I had initially planned to write this week’s blog about something entirely different – but then life never turns out exactly as we expect! Following feedback from readers of last week’s post, I have decided to write more about the subject of change – and specifically, the kind of mindset we need to adopt in order to effect positive and lasting difference in our lives.

One of my favourite quotes is from the author Will Garcia, who writes: “The first step toward change is acceptance. Once you accept yourself, you open the door to change. That's all you have to do. Change is not something you do, it is something you allow.” I find that such an empowering concept, and it also comes as something of a relief for those of us who expect change to be effortful and exhausting.

Some people are instinctively suspicious of the idea of acceptance – they think it means resigning yourself to a bad situation, or sheer laziness in the face of a new behaviour or situation. But think of it this way for a moment: if your partner or best friend told you they were unhappy with a particular behaviour or habit of yours, had been fed up with it for ages, and wanted you to be different immediately or they’d be very unhappy, how would you feel? Would that kind of approach inspire you to change, or would you feel hurt, angry and defensive, and more likely to continue with the same behaviour?

I love this time of year - you can really feel a freshness in the air of a morning and see the leaves on the trees starting to turn. I also look forward to the nights drawing in, getting out my autumn clothes and hunkering down to a cosier existence. London is beautiful in every season, but there’s something about walking through a city park in September that fills me with excitement and optimism.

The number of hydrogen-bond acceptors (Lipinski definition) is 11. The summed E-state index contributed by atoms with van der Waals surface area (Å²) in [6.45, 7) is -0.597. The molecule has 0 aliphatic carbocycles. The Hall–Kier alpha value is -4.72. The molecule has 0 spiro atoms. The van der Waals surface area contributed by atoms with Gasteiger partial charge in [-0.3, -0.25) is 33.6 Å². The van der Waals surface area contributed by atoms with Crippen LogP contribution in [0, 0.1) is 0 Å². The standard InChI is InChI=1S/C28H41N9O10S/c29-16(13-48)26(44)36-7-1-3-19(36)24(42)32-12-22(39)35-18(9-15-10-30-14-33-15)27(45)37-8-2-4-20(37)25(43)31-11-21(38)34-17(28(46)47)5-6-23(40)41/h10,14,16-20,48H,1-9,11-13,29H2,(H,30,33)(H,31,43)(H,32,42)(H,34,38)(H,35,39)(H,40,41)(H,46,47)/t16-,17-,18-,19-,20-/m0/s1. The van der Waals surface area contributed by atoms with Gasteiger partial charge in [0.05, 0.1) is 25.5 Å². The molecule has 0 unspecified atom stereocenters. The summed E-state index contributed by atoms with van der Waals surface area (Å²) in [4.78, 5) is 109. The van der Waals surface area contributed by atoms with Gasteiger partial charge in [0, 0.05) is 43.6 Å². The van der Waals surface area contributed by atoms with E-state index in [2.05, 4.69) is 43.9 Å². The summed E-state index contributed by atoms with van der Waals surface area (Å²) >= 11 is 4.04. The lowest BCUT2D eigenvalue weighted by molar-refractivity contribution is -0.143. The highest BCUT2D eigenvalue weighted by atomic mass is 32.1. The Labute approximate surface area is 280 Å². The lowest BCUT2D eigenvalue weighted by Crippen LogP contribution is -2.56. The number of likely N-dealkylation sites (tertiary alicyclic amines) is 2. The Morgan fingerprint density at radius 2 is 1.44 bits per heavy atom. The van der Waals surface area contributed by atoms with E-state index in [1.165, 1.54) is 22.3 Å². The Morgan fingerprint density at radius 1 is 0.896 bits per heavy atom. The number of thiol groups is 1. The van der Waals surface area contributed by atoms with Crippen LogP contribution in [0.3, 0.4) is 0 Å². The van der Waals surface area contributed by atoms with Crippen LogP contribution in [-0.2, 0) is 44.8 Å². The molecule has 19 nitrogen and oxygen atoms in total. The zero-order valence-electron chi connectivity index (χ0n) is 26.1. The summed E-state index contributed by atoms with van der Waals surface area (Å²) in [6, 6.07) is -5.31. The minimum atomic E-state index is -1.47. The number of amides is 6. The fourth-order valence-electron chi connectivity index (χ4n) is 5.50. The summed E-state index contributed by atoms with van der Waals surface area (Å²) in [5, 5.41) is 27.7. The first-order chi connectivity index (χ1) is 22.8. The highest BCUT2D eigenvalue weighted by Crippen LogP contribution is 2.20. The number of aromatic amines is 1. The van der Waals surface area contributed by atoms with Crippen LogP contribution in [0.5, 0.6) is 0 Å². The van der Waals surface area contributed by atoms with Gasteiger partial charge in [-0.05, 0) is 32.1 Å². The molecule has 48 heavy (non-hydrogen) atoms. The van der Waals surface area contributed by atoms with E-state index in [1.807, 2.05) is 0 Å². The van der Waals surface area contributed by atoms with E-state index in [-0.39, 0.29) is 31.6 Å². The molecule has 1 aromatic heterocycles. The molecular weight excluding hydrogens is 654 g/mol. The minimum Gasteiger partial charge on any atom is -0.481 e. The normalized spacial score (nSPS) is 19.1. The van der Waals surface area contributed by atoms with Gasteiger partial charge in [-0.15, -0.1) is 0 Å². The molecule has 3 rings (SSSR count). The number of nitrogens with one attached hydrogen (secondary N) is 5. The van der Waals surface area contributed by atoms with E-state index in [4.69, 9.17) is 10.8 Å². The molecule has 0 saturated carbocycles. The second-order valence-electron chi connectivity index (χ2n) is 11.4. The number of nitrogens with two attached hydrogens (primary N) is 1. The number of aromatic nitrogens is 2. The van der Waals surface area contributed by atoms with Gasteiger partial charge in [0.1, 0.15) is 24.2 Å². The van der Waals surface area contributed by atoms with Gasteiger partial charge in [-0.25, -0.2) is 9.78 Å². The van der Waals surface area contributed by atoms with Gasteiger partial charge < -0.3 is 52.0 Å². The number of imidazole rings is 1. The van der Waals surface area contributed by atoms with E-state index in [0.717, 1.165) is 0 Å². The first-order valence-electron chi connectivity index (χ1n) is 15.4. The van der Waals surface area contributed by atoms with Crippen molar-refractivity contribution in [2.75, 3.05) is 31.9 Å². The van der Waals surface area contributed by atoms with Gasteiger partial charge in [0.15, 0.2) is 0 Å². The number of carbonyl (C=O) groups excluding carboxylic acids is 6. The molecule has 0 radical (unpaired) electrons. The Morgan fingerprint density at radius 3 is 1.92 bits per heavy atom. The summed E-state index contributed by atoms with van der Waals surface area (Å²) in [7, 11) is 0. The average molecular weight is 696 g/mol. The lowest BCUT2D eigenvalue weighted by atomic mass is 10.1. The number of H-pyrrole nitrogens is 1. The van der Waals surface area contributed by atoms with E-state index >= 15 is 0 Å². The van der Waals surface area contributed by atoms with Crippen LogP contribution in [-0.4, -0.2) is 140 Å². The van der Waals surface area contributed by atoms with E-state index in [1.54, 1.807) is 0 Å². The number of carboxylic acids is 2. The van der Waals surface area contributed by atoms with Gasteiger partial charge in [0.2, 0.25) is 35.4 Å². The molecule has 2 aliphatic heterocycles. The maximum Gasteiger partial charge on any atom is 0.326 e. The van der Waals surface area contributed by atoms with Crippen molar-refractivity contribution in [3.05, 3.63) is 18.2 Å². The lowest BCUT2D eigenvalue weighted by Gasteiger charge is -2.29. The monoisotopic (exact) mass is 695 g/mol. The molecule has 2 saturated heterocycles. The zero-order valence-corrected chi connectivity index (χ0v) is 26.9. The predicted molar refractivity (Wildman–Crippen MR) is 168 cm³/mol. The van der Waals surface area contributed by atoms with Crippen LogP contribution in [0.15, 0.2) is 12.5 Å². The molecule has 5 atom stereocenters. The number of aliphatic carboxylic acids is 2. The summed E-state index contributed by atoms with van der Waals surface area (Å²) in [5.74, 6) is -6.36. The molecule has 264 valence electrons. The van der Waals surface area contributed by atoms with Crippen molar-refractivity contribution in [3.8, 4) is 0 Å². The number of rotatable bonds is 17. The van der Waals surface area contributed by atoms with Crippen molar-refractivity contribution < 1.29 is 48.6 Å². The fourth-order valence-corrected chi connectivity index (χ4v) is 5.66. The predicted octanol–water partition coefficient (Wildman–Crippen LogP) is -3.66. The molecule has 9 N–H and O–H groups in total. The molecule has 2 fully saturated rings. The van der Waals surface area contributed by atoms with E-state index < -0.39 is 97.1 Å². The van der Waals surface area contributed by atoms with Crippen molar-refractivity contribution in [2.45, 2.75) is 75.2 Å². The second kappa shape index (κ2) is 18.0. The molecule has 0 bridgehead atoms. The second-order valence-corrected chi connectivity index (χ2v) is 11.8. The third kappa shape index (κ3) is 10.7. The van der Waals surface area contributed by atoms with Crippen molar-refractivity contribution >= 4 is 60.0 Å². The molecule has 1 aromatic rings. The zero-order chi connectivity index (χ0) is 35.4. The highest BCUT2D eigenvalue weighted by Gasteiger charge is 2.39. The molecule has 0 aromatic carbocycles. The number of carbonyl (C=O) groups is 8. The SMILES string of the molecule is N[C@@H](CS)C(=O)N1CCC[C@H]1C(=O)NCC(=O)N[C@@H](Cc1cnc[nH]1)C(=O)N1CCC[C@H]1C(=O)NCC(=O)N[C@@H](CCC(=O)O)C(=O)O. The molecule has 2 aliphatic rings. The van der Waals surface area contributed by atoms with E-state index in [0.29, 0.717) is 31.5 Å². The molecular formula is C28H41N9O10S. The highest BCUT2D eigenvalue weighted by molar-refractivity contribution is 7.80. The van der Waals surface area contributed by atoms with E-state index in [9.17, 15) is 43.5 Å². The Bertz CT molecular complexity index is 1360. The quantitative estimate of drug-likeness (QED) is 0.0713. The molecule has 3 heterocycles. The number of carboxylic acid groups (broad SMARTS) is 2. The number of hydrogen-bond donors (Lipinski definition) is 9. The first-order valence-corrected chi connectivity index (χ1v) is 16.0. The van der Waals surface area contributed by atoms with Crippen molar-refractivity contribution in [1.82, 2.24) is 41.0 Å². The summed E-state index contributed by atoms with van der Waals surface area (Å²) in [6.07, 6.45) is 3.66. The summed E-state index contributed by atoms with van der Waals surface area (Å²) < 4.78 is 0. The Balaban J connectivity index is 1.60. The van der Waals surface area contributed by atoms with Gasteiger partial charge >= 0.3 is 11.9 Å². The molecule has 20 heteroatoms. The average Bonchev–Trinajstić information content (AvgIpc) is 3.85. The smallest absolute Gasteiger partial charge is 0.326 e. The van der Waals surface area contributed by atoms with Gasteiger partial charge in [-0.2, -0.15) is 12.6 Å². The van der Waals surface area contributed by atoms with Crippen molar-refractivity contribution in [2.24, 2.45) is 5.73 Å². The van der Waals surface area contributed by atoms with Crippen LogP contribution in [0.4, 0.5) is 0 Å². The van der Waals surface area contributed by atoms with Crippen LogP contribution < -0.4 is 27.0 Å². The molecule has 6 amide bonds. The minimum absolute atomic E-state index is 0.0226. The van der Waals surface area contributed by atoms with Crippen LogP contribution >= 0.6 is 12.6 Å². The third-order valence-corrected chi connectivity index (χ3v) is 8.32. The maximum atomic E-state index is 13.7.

Change means different things to different people – some love the novelty and excitement, while it fills others with fear and anxiety. It’s a cliché, but the one thing that never changes in life is change. Whether we like it or not, it’s impossible to keep things as they are. The cells in our body are completely renewed every seven years, our hormones are in a constant state of flux, not to mention our moods and emotions. From one moment to the next, we are literally different people!

Whether you embrace change or find it something of a struggle is neither ‘good’ nor ‘bad’; but understanding your reactions can help you roll with inevitable ups and downs. If you are a ‘change junkie’ it can be worthwhile just stopping and trying to stay in the moment for a few minutes. Close your eyes and take three deep breaths. Now open them again. What’s going on with you right now? How do you feel?

If you have a tendency to fight change, it’s worth getting to know some of the psychology behind your resistance. There’s a great book called Changing for Good that I found really helpful in getting me through experiences that I wouldn’t have actively sought out given the choice.

The authors describe a five-part process, but in the interests of brevity, here are the three that I consider to be most significant: